I hope you all have been enjoying getting to know the different SFC Team members. It’s been lots of fun interviewing them and even finding out a new thing or two myself. Well this week I have our SFC Poetry Editor Fred Marmorstein with us. Fred taught secondary school Language Arts for seventeen years before devoting himself full-time to writing. He holds degrees from SUNY-Binghamton and New York University, and has published fiction, non-fiction and poetry. He currently lives in northern Virginia with his wife and daughter.
I want to thank Fred for being my guest here on The Writing Mama today. I know you have a daughter and have to find time to write just like many of here who read The Writing Mama. Now some of us have younger children at home while others have grown up children and then still others have teens. So here is the first question…
VS: How old is your daughter? Toddler? Elementary age? Pre-teen? Teenager?
Fred: I have a 13-year-old daughter.
VS: So a beginning teenager. I just went through those years now I have to worry about my son asking to drive the car or go on a date. I don’t think my heart is ready for either of them. Okay so as a dad, what do you do to help balance your writing life with your family life?
Fred: I achieve balance through activities that provide me time to reflect like backpacking, gardening, and going to the gym.
VS: I can’t tell you how many of the women are thinking, “Would that be nice. Instead I have to find time to clean the house and make dinner.” LOL. But it is nice to hear a dad’s point of view to this question. Now Fred, how long have you been writing?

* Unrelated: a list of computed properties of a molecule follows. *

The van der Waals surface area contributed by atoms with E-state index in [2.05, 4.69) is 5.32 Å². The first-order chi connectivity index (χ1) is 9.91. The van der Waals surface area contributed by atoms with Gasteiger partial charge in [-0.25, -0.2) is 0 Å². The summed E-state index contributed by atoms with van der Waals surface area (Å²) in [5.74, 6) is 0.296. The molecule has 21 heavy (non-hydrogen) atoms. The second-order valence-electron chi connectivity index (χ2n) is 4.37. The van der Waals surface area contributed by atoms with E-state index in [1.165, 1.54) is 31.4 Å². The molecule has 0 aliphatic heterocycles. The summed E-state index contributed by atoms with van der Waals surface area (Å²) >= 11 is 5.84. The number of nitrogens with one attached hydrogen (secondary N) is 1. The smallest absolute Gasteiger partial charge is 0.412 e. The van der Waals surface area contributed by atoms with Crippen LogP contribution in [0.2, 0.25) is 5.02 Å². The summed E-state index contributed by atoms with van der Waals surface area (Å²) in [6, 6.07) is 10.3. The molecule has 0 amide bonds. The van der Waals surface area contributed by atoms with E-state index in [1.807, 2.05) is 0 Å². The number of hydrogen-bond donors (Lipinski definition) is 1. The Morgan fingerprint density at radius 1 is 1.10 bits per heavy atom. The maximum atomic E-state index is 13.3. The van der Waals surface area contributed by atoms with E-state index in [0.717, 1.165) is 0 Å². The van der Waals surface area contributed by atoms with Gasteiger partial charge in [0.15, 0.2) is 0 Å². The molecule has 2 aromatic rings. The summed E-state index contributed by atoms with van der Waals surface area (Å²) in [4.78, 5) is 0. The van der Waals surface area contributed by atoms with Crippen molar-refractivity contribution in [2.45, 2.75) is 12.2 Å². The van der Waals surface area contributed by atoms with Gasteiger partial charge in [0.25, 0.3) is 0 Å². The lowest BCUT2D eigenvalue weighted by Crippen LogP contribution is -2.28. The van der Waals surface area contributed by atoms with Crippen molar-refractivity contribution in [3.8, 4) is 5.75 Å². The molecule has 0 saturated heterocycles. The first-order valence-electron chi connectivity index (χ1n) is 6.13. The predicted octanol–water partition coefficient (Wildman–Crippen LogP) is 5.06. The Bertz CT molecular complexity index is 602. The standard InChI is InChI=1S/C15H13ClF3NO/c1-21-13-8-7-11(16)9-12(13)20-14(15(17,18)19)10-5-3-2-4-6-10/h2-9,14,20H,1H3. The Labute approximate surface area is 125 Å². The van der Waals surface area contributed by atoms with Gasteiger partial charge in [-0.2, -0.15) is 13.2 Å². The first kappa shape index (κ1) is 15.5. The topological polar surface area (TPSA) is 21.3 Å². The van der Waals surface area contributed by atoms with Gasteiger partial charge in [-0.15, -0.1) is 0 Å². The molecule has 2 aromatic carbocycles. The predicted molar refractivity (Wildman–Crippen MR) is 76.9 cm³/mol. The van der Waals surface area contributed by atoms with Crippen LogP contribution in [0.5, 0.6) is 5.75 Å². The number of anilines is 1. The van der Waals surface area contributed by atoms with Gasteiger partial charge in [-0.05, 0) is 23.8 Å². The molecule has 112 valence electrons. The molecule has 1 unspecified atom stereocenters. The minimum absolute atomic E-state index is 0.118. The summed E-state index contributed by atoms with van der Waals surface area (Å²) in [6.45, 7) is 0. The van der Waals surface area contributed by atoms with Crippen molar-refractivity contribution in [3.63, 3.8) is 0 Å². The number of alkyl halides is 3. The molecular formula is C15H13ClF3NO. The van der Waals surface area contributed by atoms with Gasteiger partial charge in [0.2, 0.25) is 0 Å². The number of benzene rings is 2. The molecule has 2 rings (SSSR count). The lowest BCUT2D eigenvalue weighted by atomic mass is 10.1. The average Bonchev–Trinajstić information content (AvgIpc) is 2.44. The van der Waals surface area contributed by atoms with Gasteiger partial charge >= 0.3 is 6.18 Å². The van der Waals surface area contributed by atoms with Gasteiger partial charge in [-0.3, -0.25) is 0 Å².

Fred: 38 years
VS: Okay, I think you have most of my interviewees beat. Not that it’s a contest. So what inspires you to write?
Fred: I’m inspired by other writers: Dostoevsky, Faulkner, Dickinson. I’m also exceedingly curious about human behavior. Why do we create stories? I’m inspired when I uncover something that I did not know was there.
VS: Just so you know…I have the whole Dickinson’s collection. Big fan myself. Now you are also a member of the SFC Team. Can you share with us a little about what you do?
Fred: As the Poetry Editor, I review writers’ poems and provide feedback. I work with a wonderful assistant and give her, when necessary, the support she needs. I also have to approve the final draft of poems sent to SFC for the editor’s final approval.
VS: Okay now with SFC stuff to do and having a family life, what is a typical writing day like for you?
Fred: Sometimes, I get up at 5 am and write for two hours before work. Sometimes, I stay up until 1 am.
VS: A man after my own writing heart. Expect my day job is being a stay-at-home-mommy and Chef Editor at Halo in my home office. I know it can be hard finding writing time and sometimes family don’t always understand the need for us to write. Is your family supportive of your writing?
VS: That is wonderful and very to the point of the question. Now here is a hard question Fred. Have you ever suffered from writer’s block? If yes, how did you ‘cure’ it?
Fred: More like a mountain. There is no cure. If you want to work through your writer’s block, stop writing and do anything else. Give your mind and ideas time to percolate.
Set writing aside for a while.
VS: Great advice. What was the first thing you ever had published?
Fred: I had a poem titled “The Frozen Tree” published in the local newspaper when I was thirteen. And I got a check for $5.00!
VS: Now you are the Poetry Editor, but what type of books do you mostly write?
Fred: I have just finished a middle grade novel.
VS: Wonderful and I hope you’ll share with us how submitting process goes later down the road. Okay, Fred can you share with us why you love writing and working with children’s lit?